Safaricom has been allocated a prime internet spectrum for its fifth-generation (5G) mobile technology network, pushing it closer to rolling out commercial superfast internet.
Insiders told the Nation that the telco got a 60 megahertz (MHz) spectrum in the 2600MHz band from the Communications Authority of Kenya (CA).
“The 2600MHz band is very prime, it was previously used by the security agencies in Kenya but they released it following change in the technology that they use,” a senior source said. The source did not disclose the amount the telco paid for the spectrum.
The price is certainly higher than the $25 million (Sh2.89billion) licence fee for the 4G internet spectrum about five years ago.
Safaricom did not respond to queries on its 5G rollout plans when contacted.
China’s Huawei, which built Safaricom’s 5G network, has in other markets such as Thailand, preferred the 2600MHz band because it allows operators to install base transmission stations – commonly referred to as cell towers – for heavy data traffic nationwide.
Why 5G grid matters
The allocated spectrum marks a major step forward for Safaricom, which like other telcos, is eager to formally roll out 5G and reap from the rising demand for superfast internet.
The country’s main telcos, Airtel and Safaricom have already done extensive trials on 5G from hundreds of sites spread across the country.
Airtel Kenya has over 600 sites in Nairobi, Mombasa, and Malindi in its pilot 5G network as it prepares to compete for a larger share of the fast-growing data business.
Safaricom has piloted 5G networks in several counties including Nairobi, Kisumu and Kisii, and seeks to expand the high-speed internet to more urban areas.
The regulator has stepped up preparations for the 5G rollout and disclosed that some of its fixed wireless access (FWA) network infrastructure – which operators use to deliver ultra-high-speed broadband to suburban and rural areas where fibre is prohibitively expensive to lay and maintain – would be converted to support 5G technology by the end of June.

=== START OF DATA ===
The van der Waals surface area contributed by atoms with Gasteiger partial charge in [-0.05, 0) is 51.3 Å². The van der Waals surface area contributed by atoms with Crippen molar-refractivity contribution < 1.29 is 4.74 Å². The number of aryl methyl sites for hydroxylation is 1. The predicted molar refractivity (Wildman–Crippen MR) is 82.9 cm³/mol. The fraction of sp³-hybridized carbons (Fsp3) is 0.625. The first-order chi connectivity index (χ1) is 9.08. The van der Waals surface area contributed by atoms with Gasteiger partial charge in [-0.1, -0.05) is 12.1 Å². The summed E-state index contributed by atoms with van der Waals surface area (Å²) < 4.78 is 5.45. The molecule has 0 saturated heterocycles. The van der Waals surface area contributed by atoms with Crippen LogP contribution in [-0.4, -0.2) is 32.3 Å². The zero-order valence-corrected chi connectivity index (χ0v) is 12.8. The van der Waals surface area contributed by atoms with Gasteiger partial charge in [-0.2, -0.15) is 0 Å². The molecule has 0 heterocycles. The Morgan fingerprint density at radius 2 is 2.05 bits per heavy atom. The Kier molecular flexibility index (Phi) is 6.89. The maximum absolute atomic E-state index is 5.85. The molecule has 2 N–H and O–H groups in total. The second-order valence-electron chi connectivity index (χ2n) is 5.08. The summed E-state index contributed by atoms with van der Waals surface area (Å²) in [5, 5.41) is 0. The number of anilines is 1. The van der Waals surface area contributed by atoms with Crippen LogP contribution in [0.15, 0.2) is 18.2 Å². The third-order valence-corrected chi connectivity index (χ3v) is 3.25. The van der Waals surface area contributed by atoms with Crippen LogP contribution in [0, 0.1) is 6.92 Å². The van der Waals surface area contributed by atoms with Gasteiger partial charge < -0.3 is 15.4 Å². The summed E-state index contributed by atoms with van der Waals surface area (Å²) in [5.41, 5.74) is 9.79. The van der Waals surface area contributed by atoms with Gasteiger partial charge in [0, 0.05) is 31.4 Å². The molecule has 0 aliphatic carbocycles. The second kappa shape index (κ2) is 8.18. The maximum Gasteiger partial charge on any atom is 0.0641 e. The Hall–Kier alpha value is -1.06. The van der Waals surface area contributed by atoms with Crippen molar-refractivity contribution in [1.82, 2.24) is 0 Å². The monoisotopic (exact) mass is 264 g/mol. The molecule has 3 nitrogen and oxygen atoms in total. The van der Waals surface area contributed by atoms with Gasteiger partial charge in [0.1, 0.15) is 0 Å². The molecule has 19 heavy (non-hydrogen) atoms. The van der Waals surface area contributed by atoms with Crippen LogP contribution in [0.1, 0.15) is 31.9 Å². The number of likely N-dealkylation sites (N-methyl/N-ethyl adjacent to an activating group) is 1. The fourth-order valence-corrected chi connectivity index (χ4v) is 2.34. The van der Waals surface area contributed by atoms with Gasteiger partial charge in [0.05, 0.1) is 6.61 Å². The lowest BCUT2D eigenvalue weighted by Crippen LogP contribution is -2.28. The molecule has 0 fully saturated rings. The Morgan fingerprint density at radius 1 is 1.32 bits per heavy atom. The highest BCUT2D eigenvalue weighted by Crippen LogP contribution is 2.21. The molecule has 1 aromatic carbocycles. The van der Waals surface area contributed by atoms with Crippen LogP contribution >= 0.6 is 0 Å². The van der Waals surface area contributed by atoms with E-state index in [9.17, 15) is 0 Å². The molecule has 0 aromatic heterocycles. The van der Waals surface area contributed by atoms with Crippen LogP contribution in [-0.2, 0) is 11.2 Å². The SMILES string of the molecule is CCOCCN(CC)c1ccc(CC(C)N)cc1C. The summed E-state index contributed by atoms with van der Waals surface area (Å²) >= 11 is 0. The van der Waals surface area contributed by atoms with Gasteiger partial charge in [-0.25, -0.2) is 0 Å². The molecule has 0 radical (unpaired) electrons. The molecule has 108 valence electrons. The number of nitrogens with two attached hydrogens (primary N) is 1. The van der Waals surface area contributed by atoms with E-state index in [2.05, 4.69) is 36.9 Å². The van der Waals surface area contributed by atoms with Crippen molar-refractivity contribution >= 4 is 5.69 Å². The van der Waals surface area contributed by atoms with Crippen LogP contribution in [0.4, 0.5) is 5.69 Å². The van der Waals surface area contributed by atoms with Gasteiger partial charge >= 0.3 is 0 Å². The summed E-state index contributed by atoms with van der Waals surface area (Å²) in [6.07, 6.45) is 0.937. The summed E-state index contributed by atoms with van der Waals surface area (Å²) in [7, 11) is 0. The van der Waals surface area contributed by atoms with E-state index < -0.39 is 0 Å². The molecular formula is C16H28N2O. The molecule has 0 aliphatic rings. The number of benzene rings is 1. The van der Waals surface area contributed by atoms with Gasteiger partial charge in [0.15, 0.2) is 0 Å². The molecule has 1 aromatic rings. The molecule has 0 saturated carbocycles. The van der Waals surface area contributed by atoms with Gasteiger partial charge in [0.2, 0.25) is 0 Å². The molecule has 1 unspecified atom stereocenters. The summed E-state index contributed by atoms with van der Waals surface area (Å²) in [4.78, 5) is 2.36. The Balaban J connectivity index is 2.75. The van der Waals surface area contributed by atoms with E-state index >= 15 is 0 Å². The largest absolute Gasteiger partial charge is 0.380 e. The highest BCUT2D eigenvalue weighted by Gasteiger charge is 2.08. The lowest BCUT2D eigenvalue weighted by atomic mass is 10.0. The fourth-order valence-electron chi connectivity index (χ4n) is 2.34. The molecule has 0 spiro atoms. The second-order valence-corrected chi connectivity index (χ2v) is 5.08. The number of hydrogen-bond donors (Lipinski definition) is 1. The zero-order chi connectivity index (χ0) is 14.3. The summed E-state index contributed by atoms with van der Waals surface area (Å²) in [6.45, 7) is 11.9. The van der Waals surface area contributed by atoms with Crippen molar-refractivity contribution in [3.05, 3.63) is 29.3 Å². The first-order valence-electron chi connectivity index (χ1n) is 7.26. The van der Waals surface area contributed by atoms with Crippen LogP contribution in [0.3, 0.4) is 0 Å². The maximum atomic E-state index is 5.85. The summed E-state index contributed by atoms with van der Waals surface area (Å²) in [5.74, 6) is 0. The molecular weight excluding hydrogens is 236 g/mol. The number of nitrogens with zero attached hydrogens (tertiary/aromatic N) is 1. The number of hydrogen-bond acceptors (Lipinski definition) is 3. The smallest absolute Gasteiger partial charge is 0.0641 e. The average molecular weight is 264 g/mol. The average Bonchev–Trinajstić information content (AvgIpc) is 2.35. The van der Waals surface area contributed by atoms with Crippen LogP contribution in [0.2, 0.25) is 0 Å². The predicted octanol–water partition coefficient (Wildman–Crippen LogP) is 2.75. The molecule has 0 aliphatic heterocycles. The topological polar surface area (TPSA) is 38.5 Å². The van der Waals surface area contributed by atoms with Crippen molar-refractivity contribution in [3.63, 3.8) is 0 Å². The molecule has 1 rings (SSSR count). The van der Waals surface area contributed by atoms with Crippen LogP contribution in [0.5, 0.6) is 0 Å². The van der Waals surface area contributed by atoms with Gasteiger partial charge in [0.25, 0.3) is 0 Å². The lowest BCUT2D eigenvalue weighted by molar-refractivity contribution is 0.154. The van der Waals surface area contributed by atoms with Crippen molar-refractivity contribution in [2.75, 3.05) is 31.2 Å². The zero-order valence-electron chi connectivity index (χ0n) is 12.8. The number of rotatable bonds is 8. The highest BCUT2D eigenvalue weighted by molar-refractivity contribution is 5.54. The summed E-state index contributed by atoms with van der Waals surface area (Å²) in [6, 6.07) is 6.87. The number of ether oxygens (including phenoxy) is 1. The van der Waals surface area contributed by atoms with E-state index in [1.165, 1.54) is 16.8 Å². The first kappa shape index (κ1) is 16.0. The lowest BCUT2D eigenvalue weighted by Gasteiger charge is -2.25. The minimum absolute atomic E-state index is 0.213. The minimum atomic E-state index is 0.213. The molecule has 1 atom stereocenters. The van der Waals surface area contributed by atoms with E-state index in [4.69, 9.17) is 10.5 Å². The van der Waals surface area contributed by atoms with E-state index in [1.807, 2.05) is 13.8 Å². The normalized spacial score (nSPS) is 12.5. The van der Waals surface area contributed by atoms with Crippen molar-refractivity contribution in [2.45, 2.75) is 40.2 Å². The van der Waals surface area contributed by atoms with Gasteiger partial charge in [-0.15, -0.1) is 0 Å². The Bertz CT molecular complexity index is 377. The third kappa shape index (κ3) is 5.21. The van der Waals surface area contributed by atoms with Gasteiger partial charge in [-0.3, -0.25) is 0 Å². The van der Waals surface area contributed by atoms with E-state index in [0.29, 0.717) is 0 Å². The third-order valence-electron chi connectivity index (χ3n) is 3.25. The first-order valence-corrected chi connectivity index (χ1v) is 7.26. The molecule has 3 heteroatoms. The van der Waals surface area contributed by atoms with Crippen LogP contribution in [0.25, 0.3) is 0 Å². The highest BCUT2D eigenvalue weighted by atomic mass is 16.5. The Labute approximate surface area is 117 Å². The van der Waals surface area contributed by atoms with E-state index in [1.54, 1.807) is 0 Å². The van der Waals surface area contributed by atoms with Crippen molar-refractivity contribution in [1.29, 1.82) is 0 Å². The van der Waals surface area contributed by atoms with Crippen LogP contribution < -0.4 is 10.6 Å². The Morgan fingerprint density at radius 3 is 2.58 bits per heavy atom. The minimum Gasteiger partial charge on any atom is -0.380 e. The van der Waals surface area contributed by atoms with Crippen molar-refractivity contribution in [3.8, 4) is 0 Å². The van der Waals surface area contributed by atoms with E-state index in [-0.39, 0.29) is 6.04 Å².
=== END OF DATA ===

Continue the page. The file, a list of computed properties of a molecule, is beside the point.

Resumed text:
“The authority issues frequency assignments to network facilities providers to deploy network infrastructure and provide connectivity to consumers typically within the 1.7, 3.3, and 3.5 GHz (gigahertz) bands. The 3.5 GHz band, within which most FWA deployments have been activated in Kenya, will be re-farmed from fixed wireless access to mobile wireless access for 5G technology by June 30, 2022” the regulator said in an update on the allocation of frequencies for the three months ended March.
The date of the formal rollout of the 5G network, however, remains unclear despite pressure from telcos.
Barely 10 days ago, the regulator rejected a request by Safaricom to expedite the rollout of the 5G network.
Insiders said authorities are particularly concerned that a rushed shift to 5G poses the risk of excluding a large chunk of consumers who lack the appropriate gear to support the technology.
Subscribers who want to use the superfast internet have to acquire handsets compatible with 5G to enjoy the service, which offers much faster data download and upload speeds that ultimately ease network congestion.
The prices of smartphones that support 5G technology are still prohibitive in Kenya. Nation.Africa